. The `config["Domains"]["Postprocessing"]["Energy]"`

object is used to extract the quality factor due to bulk dielectric loss; in this problem since there is only one domain this is trivial, but in problems with multiple material domains this feature can be used to isolate the energy-participation ratio (EPR) and associated quality factor due to different domains in the model.

The only difference between the two configuration files is in the `"Boundaries"`

object: `cavity_pec.json`

prescribes a perfect electric conductor (`"PEC"`

) boundary condition to the cavity boundary surfaces, while `cavity_impedance.json`

prescribes a surface impedance condition with the surface resistance $R_s = 0.0184\text{ }\Omega\text{/sq}$, for copper at $5\text{ GHz}$.

In both cases, we configure the eigenvalue solver to solve for the $15$ lowest frequency modes above $2.0\text{ GHz}$ (the dominant mode frequencies for both the $\text{TE}$ and $\text{TM}$ cases fall around $2.9\text{ GHz}$ frequency for this problem). A sparse direct solver is used for the solutions of the linear system resulting from the spatial discretization of the governing equations, using in this case a fourth-order finite element space.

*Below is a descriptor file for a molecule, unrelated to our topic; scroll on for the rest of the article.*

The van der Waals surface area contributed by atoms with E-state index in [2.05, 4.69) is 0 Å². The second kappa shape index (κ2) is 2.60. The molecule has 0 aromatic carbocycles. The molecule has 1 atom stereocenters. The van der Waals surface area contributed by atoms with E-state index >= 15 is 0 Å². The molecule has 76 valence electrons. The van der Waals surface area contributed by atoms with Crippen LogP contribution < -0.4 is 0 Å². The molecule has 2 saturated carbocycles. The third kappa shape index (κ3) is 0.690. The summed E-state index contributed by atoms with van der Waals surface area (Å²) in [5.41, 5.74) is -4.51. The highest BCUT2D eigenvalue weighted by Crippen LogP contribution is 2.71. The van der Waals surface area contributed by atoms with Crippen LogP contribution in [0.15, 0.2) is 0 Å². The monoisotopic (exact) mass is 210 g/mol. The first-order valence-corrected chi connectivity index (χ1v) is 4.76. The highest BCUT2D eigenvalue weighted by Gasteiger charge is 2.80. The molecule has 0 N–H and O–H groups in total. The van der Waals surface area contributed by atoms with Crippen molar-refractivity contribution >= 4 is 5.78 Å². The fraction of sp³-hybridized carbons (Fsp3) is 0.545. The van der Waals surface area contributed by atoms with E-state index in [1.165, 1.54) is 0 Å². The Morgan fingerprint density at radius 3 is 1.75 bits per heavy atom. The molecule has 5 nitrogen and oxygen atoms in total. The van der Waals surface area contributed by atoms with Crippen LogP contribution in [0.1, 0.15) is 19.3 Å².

The frequencies for the lowest-order $\text{TE}$ and $\text{TM}$ modes computed using the above formula for this problem are listed in the table below.

$(n,m,l)$ | $f_{\text{TE}}$ | $f_{\text{TM}}$ |
---|---|---|

$(0,1,0)$ | –– | $2.903605\text{ GHz}$ |

$(1,1,0)$ | –– | $4.626474\text{ GHz}$ |

$(2,1,0)$ | –– | $6.200829\text{ GHz}$ |

$(0,1,1)$ | $5.000140\text{ GHz}$ | $3.468149\text{ GHz}$ |

$(1,1,1)$ | $2.922212\text{ GHz}$ | $5.000140\text{ GHz}$ |

$(2,1,1)$ | $4.146842\text{ GHz}$ | $6.484398\text{ GHz}$ |

$(0,1,2)$ | $5.982709\text{ GHz}$ | $4.776973\text{ GHz}$ |

$(1,1,2)$ | $4.396673\text{ GHz}$ | $5.982709\text{ GHz}$ |

$(2,1,2)$ | $5.290341\text{ GHz}$ | $7.269033\text{ GHz}$ |

First, we examine the output of the `cavity_pec.json`

simulation. The file `postpro/cavity_pec/eig.csv`

contains information about the computed eigenfrequencies and associated quality factors:

```
m, Re{f} (GHz), Im{f} (GHz), Q
1.000000000e+00, +2.907188343e+00, +5.814376364e-04, +2.500000189e+03